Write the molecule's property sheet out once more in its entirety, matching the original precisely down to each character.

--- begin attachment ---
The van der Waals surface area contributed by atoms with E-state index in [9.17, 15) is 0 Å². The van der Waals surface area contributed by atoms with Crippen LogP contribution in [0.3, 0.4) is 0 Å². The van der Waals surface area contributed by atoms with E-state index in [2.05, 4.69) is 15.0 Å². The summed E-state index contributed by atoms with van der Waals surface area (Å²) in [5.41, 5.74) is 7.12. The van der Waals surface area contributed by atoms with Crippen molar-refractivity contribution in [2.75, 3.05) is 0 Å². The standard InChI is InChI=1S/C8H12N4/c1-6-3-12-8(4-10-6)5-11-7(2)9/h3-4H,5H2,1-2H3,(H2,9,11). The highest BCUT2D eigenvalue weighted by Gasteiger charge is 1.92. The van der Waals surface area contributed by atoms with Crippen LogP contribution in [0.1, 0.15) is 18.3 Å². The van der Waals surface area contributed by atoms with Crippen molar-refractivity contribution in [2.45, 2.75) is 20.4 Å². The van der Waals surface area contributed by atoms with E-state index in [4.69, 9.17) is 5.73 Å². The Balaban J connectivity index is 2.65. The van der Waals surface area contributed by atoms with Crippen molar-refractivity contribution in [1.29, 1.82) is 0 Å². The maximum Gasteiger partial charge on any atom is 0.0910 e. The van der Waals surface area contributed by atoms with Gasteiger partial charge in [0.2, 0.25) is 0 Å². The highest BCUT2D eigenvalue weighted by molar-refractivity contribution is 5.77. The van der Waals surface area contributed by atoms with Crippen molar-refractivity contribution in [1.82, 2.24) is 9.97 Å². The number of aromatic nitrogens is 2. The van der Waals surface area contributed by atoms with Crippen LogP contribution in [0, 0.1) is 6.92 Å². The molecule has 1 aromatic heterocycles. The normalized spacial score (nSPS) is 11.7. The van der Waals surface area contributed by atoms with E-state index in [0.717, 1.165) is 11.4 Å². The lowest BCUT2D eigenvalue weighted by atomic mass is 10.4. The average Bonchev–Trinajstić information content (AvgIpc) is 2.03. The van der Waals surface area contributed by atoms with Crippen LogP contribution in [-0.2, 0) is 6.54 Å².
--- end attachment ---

The van der Waals surface area contributed by atoms with E-state index in [9.17, 15) is 0 Å². The van der Waals surface area contributed by atoms with Crippen LogP contribution in [0.3, 0.4) is 0 Å². The van der Waals surface area contributed by atoms with E-state index in [2.05, 4.69) is 15.0 Å². The summed E-state index contributed by atoms with van der Waals surface area (Å²) in [5.41, 5.74) is 7.12. The van der Waals surface area contributed by atoms with Crippen molar-refractivity contribution in [2.75, 3.05) is 0 Å². The standard InChI is InChI=1S/C8H12N4/c1-6-3-12-8(4-10-6)5-11-7(2)9/h3-4H,5H2,1-2H3,(H2,9,11). The highest BCUT2D eigenvalue weighted by Gasteiger charge is 1.92. The van der Waals surface area contributed by atoms with Crippen LogP contribution in [0.1, 0.15) is 18.3 Å². The van der Waals surface area contributed by atoms with Crippen molar-refractivity contribution in [2.45, 2.75) is 20.4 Å². The van der Waals surface area contributed by atoms with E-state index in [4.69, 9.17) is 5.73 Å². The Balaban J connectivity index is 2.65. The van der Waals surface area contributed by atoms with Crippen molar-refractivity contribution in [1.29, 1.82) is 0 Å². The maximum Gasteiger partial charge on any atom is 0.0910 e. The van der Waals surface area contributed by atoms with Gasteiger partial charge in [0.2, 0.25) is 0 Å². The highest BCUT2D eigenvalue weighted by molar-refractivity contribution is 5.77. The van der Waals surface area contributed by atoms with Crippen molar-refractivity contribution in [1.82, 2.24) is 9.97 Å². The number of aromatic nitrogens is 2. The van der Waals surface area contributed by atoms with Crippen LogP contribution in [0, 0.1) is 6.92 Å². The molecule has 1 aromatic heterocycles. The normalized spacial score (nSPS) is 11.7. The van der Waals surface area contributed by atoms with E-state index in [0.717, 1.165) is 11.4 Å². The lowest BCUT2D eigenvalue weighted by atomic mass is 10.4. The average Bonchev–Trinajstić information content (AvgIpc) is 2.03. The van der Waals surface area contributed by atoms with Crippen LogP contribution in [-0.2, 0) is 6.54 Å².